Nature Notes

Vol. VI August 15, 19228 Summer Season No. 4


Mount Rainier National Park is famous for its glaciers, its flower fields, its forests, wild life and volcanic features--yet no less interesting is the history of its early development. One would scarcely realize today that the present state of development owes its origin to an accident.

In 1883 James Longmire, a pioneer of the old school who had come west from Indiana in an ox-drawn "prairie schooner", made an assault upon Rainier with two companions. Theirs was the third party to reach the summit of the Mountain but it was the descent of their party that is of particular historical interest. Threading their way back to civilization along the Nisqually River, for there was no trail then, night overtook them at about the present location of the Longmire Camp Grounds. Here they made camp and, as was the custom, hobbled their horses and turned them out to seek forage during the night. Their wanderings in search of food took them to a broad meadow replete with luscious grasses and it was here that James Longmire found his animals the next morning. Rounding them up he noticed numerous natural springs bubbling up from the soil and tasting their waters he immediately noticed the mineral qualities which they possessed. Probably he visioned the establishment of a second Carlsbad at this point--at any rate he carried several jugs of the water to Yelm and transported them to Washington, D.C. for analysis.

And so it was that the mineral springs that James Longmire discovered quite by accident led to the popularity and development of what is now Mount Rainier National Park. He established a homestead which was later expanded to Longmire Hotel. Trails and finally roads were built to accommodate the ever increasing number of visitors to the region. Tent camps finally grew into the present hotel system--all probably owe their origin to the whims of James Longmire's horses. If they had wandered in the opposite direction perhaps Mount Rainier National Park would still be an unknown quantity--who knows?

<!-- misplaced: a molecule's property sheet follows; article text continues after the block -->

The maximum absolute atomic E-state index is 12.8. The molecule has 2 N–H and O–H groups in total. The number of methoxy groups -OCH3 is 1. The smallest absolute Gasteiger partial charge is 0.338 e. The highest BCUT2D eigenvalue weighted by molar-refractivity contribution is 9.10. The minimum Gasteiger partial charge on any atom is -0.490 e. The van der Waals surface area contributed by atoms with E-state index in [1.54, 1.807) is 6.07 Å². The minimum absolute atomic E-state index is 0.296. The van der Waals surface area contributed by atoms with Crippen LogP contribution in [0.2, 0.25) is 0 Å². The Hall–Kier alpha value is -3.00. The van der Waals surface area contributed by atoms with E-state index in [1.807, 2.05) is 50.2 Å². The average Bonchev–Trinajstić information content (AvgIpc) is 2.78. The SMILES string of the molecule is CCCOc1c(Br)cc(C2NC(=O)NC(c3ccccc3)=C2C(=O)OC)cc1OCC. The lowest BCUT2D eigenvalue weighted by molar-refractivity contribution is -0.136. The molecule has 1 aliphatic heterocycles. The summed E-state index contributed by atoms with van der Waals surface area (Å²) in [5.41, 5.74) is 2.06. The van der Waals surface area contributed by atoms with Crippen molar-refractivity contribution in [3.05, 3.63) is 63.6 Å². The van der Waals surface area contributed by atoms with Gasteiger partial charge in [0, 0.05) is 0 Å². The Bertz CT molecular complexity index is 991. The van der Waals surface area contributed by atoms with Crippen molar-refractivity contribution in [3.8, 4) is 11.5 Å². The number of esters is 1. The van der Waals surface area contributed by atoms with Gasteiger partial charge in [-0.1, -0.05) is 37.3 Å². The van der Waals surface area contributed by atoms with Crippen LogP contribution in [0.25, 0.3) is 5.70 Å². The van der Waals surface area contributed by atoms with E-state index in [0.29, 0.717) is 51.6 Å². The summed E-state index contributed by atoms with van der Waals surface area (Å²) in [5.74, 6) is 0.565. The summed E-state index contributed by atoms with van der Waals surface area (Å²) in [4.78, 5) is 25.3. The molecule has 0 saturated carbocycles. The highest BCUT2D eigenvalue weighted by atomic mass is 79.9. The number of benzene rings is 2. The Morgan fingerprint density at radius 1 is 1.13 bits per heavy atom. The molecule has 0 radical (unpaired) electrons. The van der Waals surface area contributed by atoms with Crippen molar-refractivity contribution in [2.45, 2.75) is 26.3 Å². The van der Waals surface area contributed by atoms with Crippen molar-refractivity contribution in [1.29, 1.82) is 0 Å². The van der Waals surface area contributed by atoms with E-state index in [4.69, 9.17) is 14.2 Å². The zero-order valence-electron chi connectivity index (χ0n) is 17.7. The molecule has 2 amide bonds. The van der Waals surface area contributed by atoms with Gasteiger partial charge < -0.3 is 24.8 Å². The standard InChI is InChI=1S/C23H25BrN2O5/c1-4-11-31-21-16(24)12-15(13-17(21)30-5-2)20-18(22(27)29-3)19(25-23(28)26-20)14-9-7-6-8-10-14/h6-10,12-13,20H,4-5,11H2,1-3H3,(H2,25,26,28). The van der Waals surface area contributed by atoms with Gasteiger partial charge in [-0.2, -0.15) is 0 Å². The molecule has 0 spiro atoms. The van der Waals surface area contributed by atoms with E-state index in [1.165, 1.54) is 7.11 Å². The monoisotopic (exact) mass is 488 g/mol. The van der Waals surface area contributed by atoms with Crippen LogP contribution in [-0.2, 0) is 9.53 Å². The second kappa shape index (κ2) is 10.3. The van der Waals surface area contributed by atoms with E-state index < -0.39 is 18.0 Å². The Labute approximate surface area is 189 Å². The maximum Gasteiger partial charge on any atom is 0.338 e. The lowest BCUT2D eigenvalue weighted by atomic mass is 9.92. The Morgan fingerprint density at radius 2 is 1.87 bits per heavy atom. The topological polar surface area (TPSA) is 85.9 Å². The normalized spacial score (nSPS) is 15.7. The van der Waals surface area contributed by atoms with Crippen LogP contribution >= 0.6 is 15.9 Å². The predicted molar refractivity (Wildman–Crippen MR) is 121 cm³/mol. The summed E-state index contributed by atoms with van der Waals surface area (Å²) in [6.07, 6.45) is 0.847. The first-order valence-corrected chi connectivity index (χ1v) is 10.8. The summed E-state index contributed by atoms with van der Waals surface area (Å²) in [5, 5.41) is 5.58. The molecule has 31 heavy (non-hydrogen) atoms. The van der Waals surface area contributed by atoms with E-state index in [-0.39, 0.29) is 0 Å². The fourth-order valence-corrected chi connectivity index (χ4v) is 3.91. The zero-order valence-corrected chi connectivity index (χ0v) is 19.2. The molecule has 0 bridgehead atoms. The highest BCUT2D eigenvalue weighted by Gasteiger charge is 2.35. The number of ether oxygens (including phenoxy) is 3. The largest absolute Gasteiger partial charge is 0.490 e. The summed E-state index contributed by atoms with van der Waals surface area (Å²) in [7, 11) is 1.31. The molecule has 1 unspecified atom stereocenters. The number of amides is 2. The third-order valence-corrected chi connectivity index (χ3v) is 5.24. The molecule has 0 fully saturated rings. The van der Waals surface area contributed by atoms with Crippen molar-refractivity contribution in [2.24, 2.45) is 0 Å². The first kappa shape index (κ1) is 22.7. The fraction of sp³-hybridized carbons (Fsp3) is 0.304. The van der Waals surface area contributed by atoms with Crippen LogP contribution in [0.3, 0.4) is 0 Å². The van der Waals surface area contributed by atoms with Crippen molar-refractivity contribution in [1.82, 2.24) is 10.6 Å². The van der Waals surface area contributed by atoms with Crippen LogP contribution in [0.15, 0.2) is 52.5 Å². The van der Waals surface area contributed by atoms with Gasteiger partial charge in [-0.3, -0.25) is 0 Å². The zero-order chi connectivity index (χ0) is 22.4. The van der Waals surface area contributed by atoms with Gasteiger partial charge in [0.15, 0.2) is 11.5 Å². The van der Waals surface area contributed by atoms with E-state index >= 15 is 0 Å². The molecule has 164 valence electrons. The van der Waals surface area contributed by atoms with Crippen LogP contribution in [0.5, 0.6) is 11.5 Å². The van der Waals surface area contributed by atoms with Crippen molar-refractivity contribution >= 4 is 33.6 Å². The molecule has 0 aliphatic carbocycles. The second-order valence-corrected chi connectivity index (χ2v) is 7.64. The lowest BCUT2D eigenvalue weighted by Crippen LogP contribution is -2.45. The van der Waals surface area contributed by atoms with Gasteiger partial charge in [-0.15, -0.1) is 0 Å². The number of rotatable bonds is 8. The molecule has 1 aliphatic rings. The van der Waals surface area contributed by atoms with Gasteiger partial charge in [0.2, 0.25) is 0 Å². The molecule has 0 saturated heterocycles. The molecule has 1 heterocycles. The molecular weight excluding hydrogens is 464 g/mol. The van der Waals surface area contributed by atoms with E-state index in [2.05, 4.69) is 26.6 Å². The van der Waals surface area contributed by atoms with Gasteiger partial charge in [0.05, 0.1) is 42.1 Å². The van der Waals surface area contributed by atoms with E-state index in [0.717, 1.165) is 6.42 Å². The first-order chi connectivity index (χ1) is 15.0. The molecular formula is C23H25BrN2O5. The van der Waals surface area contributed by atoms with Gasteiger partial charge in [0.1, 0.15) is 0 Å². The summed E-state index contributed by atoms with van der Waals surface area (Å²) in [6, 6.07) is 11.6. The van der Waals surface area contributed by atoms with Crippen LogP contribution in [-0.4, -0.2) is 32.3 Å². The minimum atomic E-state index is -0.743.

By C. F. Brockman, Information Ranger.


The other day Superintendent Tomlinson returned from the Carbon River region in the northwest part of the Park with an amusing story of "Teddy" the little pet--or pest--bear cub that ran riot among the food caches at Longmire Springs. Naturally we were interested to know how "Teddy" was getting along.

It seems that Boy Scout Troop #65 from Seattle who are building a foot trail over Knapsack Pass returned home earlier than usual one afternoon and found Teddy up to his ears in good things to eat. The boys, having caught the culprit in the act, enacted a swift punishment that probably will cure Teddy of further depredations upon the Scout's larder. Consequently the Park Rangers at Mowich Lake were surprised when a delegation of the boys visited the Ranger Station and delivered, neatly done up in a burlap sack, one Teddy bear for safe keeping. Evidently Teddy hasn't changed a great deal.

By C. F. Brockman, Information Ranger.

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